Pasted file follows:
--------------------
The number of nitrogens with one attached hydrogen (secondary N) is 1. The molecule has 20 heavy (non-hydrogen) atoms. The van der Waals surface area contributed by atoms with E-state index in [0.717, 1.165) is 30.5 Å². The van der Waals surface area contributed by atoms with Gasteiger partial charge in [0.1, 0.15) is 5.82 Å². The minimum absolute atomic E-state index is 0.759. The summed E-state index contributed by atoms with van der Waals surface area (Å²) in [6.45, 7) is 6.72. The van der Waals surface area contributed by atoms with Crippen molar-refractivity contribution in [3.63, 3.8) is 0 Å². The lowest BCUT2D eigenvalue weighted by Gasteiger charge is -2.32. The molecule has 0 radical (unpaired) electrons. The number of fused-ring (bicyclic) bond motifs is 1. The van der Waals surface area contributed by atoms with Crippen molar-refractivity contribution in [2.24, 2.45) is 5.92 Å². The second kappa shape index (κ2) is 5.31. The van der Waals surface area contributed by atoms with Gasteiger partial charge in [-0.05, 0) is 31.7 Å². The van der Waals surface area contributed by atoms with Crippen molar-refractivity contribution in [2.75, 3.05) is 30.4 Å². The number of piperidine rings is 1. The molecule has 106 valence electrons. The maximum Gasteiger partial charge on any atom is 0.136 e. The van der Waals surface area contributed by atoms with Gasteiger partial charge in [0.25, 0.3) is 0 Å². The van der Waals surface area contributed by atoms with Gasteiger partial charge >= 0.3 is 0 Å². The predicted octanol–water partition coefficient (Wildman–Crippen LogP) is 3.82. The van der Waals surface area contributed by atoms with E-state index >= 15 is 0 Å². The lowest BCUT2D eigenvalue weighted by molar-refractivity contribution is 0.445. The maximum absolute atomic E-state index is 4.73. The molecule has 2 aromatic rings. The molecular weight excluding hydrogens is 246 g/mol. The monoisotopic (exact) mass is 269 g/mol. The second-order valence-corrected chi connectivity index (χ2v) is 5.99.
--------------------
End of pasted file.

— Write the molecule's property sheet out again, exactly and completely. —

The number of nitrogens with one attached hydrogen (secondary N) is 1. The molecule has 20 heavy (non-hydrogen) atoms. The van der Waals surface area contributed by atoms with E-state index in [0.717, 1.165) is 30.5 Å². The van der Waals surface area contributed by atoms with Gasteiger partial charge in [0.1, 0.15) is 5.82 Å². The minimum absolute atomic E-state index is 0.759. The summed E-state index contributed by atoms with van der Waals surface area (Å²) in [6.45, 7) is 6.72. The van der Waals surface area contributed by atoms with Crippen molar-refractivity contribution in [3.63, 3.8) is 0 Å². The lowest BCUT2D eigenvalue weighted by Gasteiger charge is -2.32. The molecule has 0 radical (unpaired) electrons. The number of fused-ring (bicyclic) bond motifs is 1. The van der Waals surface area contributed by atoms with Crippen molar-refractivity contribution in [2.24, 2.45) is 5.92 Å². The second kappa shape index (κ2) is 5.31. The van der Waals surface area contributed by atoms with Gasteiger partial charge in [-0.05, 0) is 31.7 Å². The van der Waals surface area contributed by atoms with Crippen molar-refractivity contribution in [2.75, 3.05) is 30.4 Å². The number of piperidine rings is 1. The molecule has 106 valence electrons. The maximum Gasteiger partial charge on any atom is 0.136 e. The van der Waals surface area contributed by atoms with Gasteiger partial charge in [0.25, 0.3) is 0 Å². The van der Waals surface area contributed by atoms with Gasteiger partial charge >= 0.3 is 0 Å². The predicted octanol–water partition coefficient (Wildman–Crippen LogP) is 3.82. The van der Waals surface area contributed by atoms with E-state index >= 15 is 0 Å². The lowest BCUT2D eigenvalue weighted by molar-refractivity contribution is 0.445. The maximum absolute atomic E-state index is 4.73. The molecule has 2 aromatic rings. The molecular weight excluding hydrogens is 246 g/mol. The monoisotopic (exact) mass is 269 g/mol. The second-order valence-corrected chi connectivity index (χ2v) is 5.99.